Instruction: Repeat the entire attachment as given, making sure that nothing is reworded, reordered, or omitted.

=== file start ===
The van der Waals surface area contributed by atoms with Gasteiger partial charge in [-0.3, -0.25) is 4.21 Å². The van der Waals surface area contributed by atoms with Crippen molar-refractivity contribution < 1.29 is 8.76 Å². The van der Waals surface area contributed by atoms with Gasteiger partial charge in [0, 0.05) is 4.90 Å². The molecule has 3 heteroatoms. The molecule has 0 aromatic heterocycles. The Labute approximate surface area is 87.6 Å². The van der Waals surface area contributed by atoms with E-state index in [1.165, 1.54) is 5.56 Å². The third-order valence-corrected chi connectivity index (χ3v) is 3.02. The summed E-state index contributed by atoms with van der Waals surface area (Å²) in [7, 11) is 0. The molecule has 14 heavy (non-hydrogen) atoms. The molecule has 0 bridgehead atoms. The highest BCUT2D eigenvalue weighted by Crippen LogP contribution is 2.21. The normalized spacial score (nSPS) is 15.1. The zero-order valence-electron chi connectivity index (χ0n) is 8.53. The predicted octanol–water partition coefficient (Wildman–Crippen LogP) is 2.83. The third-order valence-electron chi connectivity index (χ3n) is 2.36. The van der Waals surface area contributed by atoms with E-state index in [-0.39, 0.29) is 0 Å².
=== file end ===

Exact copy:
The van der Waals surface area contributed by atoms with Gasteiger partial charge in [-0.3, -0.25) is 4.21 Å². The van der Waals surface area contributed by atoms with Crippen molar-refractivity contribution < 1.29 is 8.76 Å². The van der Waals surface area contributed by atoms with Gasteiger partial charge in [0, 0.05) is 4.90 Å². The molecule has 3 heteroatoms. The molecule has 0 aromatic heterocycles. The Labute approximate surface area is 87.6 Å². The van der Waals surface area contributed by atoms with E-state index in [1.165, 1.54) is 5.56 Å². The third-order valence-corrected chi connectivity index (χ3v) is 3.02. The summed E-state index contributed by atoms with van der Waals surface area (Å²) in [7, 11) is 0. The molecule has 14 heavy (non-hydrogen) atoms. The molecule has 0 bridgehead atoms. The highest BCUT2D eigenvalue weighted by Crippen LogP contribution is 2.21. The normalized spacial score (nSPS) is 15.1. The zero-order valence-electron chi connectivity index (χ0n) is 8.53. The predicted octanol–water partition coefficient (Wildman–Crippen LogP) is 2.83. The third-order valence-electron chi connectivity index (χ3n) is 2.36. The van der Waals surface area contributed by atoms with E-state index in [-0.39, 0.29) is 0 Å².